One of the biggest concerns for many people contemplating going vegan is whether their new diet will contain enough protein. Sources of plant-based protein include beans, chickpeas, lentils, quinoa, tofu, and nuts and seeds. A serving of protein in most meals is suggested.

A non-dairy diet doesnt include calcium from this source, although you can still obtain it from dark, leafy greens, of course. Look out, though, for calcium-fortified vegan products such as soya milk, orange juice, and tofu to meet daily requirements.

You can find detailed nutritional advice from dieticians plus books via The Vegan Society.

Being vegan used to mean scrutinising food labels for animal-based ingredients even when a product appeared to be free of them, but times have changed. Prompted by the growth of interest in veganism as well as the demand for plant-based meals from non-vegans who want to reduce meat consumption, the supermarkets have launched plentiful plant-based ranges including both individual products like vegan pies, sausages, burgers, mince and so on, as well as ready meals.

The ranges offer an amazing choice and make life easy when youre busy, but do be aware that prepared vegan food could still result in the consumption of more salt, sugar and fat than is healthy. The lesson? You do need to check the labels to be health aware.

If you want to cook from scratch some or all of the time, there are plenty of great resources online including our recipe pages. These are our favourites:

There are over 50 pages of vegan recipe books from the UK alone on Amazon.

If you dont already have a slow cooker, think about investing in one of these as an easy way to produce tasty vegan meals.

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Whether you are trying to cut down on meat, or are a vegan looking for fresh dinner ideas, here you will find over 30 recipes to try in Being Vegan from Future Plc.View Deal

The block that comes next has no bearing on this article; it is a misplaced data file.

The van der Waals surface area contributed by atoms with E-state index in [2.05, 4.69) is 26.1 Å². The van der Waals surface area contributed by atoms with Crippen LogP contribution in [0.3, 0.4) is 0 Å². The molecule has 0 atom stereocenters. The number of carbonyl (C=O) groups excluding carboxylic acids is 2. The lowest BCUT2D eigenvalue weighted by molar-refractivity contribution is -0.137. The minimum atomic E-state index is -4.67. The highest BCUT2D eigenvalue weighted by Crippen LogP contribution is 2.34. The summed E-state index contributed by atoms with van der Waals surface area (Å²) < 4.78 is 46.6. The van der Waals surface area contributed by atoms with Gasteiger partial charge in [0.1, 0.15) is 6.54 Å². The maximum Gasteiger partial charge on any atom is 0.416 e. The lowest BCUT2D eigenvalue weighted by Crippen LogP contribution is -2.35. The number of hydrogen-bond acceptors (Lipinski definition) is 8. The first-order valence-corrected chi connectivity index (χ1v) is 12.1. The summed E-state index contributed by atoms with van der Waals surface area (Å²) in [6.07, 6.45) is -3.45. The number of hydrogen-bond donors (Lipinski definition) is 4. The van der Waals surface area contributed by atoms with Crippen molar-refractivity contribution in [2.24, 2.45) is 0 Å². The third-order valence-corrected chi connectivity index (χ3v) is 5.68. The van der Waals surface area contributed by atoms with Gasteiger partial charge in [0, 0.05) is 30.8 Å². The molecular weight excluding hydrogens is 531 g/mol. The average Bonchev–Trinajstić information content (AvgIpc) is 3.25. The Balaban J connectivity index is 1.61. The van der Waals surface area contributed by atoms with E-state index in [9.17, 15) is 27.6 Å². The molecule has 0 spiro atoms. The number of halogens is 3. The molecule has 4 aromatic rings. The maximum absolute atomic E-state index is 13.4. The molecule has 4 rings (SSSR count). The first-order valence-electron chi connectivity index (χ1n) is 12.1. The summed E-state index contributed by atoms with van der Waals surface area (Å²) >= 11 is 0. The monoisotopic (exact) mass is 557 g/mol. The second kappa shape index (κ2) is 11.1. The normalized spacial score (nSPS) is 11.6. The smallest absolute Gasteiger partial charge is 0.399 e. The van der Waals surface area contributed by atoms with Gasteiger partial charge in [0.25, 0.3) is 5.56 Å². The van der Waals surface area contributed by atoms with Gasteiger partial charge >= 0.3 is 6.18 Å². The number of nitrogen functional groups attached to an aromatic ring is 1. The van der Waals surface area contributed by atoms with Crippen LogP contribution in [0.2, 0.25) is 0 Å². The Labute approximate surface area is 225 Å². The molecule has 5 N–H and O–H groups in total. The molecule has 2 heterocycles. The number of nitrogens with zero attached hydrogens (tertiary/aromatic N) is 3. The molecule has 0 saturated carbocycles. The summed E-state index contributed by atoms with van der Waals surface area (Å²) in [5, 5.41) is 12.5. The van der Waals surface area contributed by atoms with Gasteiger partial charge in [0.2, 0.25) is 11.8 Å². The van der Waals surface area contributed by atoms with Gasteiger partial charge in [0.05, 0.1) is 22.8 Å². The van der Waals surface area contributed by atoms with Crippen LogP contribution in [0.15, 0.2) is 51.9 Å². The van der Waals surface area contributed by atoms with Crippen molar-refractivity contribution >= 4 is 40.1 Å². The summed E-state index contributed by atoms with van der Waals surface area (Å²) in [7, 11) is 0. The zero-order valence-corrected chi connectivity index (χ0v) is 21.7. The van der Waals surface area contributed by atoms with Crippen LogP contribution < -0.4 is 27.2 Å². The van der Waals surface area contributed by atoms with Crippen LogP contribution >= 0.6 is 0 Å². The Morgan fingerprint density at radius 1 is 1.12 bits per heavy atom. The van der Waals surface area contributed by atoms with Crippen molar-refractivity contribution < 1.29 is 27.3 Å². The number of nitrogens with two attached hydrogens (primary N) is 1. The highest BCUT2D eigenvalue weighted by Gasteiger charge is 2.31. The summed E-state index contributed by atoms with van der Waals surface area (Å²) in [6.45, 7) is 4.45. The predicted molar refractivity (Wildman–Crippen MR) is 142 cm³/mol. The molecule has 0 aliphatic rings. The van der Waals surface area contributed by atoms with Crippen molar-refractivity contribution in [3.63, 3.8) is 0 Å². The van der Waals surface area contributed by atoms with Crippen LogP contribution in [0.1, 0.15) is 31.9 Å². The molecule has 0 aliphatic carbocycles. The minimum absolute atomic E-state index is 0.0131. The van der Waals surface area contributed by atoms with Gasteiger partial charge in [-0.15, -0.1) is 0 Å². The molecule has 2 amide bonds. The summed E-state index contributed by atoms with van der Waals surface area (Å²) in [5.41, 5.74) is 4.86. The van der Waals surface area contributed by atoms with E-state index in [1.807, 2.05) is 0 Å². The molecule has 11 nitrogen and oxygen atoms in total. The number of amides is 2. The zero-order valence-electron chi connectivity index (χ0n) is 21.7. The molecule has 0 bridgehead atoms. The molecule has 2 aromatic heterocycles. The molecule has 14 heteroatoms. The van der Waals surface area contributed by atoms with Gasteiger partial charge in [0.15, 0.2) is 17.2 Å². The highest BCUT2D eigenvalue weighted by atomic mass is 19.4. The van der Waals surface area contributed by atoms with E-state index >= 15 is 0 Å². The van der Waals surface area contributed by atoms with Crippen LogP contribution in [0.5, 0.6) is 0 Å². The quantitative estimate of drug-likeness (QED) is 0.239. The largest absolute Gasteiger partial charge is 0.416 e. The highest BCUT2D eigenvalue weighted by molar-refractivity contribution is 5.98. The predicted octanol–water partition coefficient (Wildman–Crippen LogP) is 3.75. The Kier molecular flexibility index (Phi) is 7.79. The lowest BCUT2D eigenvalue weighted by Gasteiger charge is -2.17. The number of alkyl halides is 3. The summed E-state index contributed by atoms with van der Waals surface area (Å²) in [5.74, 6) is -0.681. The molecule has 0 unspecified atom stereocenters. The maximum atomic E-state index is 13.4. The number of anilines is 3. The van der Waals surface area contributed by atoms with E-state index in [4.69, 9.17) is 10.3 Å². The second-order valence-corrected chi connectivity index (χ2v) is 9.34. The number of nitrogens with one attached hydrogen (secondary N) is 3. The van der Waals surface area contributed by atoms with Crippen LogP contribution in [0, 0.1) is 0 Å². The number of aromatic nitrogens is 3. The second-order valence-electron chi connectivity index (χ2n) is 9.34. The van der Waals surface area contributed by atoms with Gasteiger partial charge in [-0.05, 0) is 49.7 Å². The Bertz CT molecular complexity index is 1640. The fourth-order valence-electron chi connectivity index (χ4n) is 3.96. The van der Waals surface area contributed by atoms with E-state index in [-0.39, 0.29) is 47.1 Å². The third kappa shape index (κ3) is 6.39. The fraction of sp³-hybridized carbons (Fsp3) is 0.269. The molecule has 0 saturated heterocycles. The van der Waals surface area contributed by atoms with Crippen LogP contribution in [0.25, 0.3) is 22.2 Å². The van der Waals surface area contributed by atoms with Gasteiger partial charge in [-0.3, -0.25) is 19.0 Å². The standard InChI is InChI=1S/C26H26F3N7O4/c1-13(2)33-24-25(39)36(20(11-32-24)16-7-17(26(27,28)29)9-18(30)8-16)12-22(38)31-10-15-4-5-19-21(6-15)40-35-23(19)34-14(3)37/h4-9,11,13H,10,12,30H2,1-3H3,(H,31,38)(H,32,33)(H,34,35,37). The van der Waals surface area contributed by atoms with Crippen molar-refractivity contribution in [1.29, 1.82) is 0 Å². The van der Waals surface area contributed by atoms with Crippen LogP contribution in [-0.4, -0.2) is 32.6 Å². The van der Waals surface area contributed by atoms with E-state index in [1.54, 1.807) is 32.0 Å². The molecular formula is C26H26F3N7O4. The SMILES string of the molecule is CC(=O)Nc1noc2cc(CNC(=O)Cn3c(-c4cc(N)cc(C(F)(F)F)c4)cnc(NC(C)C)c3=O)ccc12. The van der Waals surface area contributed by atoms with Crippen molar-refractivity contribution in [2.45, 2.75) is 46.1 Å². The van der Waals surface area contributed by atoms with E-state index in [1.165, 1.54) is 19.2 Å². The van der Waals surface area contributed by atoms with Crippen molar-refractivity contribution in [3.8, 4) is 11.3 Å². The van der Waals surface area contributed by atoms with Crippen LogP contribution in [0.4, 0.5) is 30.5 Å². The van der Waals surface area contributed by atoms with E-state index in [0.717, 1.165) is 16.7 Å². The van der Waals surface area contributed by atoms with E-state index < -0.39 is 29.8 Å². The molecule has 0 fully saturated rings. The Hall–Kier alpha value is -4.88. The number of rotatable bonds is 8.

Although diet is a major part of veganism, embracing it fully also means avoiding materials derived from animals leather, for example products tested on animals, and also places that use animals for entertainment, think horse racing, or zoos, for example.

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Vegans ‘reduce diabetes and heart risks’ – The Ecologist

A vegan diet could help cut the risk of developing diabetes and cardiovascular disease, a new study has shown.

Medichecks, which supplies at-home medical test kits, said analysis of its data on more than 21,000 UK residents had identified several benefits for those who had become vegans.

Among the Nottingham-based company's findings were lower average blood glucose levels, increased levels of HDL cholesterol, known as "good cholesterol", and lower levels of unhealthy cholesterol.


These factors, taken together, could help lessen the risk of developing diabetes and cardiovascular disease, according to researchers.